SummaryIn a world needing more common sense, Mitchell Kalpakgian finds priceless lessons in Pinocchio to teach our children how to live virtuous and rewarding lives.
While all human beings inherit a rational human nature and the power of intelligence to govern their lives, many live without using their ability to think.
Although all persons possess common sense, this virtue is more rare than common.
Why is common sense not as universal or prevalent as it ought to be when all men have minds capable of seeing the truth and recognizing the difference between sense and nonsense?
All cultures have proverbs passed down through the generations which summarize the basic lessons of common sense. In Carlo Collodi’s Pinocchio, a primer of common sense for both children and adults, Gepetto and the wise cricket persist in educating Pinocchio in this perennial wisdom with proverbs like “Hunger is the best cook,” “Children who do not follow the advice of those who are wiser than they are, always come to grief,” “Idleness is a dreadful disease, of which one should be cured immediately in childhood; if not, one never gets over it,” “Beware of evil companions,”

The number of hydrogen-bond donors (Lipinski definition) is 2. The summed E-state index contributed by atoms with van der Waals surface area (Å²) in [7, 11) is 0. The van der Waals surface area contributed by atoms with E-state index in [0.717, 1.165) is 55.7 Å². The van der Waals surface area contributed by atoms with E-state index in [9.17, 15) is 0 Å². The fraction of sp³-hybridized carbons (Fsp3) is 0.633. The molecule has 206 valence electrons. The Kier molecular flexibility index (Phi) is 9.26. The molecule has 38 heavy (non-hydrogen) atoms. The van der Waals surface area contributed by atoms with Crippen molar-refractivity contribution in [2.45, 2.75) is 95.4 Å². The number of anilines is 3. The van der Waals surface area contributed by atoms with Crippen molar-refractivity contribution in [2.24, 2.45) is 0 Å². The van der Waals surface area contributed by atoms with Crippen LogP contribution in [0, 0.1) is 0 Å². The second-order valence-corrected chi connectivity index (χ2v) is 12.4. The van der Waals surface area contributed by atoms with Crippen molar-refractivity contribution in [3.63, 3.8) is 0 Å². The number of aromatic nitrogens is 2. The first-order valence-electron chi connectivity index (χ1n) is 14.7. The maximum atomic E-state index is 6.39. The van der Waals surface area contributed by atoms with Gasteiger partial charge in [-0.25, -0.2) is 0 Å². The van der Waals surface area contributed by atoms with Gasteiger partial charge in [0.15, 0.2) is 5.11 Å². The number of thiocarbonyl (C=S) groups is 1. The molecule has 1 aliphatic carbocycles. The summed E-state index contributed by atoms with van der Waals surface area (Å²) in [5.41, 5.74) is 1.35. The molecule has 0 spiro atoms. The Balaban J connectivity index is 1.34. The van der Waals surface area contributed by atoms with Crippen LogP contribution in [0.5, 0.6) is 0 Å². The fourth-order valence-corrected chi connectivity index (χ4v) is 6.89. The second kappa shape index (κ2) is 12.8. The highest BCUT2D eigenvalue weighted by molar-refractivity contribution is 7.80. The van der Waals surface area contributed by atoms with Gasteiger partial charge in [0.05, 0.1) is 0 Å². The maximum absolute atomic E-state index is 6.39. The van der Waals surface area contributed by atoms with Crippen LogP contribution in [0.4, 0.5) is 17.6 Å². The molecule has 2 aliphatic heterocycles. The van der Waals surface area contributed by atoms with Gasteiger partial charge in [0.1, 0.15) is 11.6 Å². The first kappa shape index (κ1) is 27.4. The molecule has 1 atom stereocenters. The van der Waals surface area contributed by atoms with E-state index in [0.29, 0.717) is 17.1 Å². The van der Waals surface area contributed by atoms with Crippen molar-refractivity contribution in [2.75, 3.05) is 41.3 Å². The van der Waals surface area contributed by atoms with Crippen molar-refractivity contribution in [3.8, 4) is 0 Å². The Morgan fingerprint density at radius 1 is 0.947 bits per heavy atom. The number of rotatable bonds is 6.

“We should treat everyone kindly as far as is possible, that we ourselves may be treated kindly when we need it.” With regard to common sense, no one can plead invincible ignorance because of the storehouse of the world’s wisdom.
1. Common Sense Thinks Ahead
First, common sense thinks ahead, foresees consequences, and makes preparations for the future. No one goes into a grocery store to make purchases without a supply of money, yet many students enter a classroom without books, pencil, paper, a receptive state of mind, or the completion of homework.
Common sense dictates that people purchase the necessary items first and buy accessories or luxuries only if the budget allows, yet adults live in a state of perpetual credit-card debt that never diminishes, because of spending habits that lack good judgment.
Pinocchio goes to school but does not study; he associates with bad companions, like the Fox and the Cat, who cheat him of his money, and with Lampwick, who tempts Pinocchio to leave behind books, masters, and lessons and travel to Playland, where every day is a Saturday to be spent in amusements until he turns into a donkey.
Common sense always thinks of tomorrow and does not live only for the pleasure of the moment—as Pinocchio does, to his great regret.
2. Wary of Wastefulness
Second, common sense is always wary of wastefulness—the wasting of food, money, time, resources, and talent—a basic lesson Gepetto instills in his son.
To refuse to eat leftovers or to be guilty of fussiness breeds habits that violate all sense of economy. When Pinocchio complains of hunger but refuses to eat the pears unless they are peeled, or bites into a pear and throws it away, his father insists on frugality: “I never thought, my lad, that you were so refined and fastidious. That’s too bad!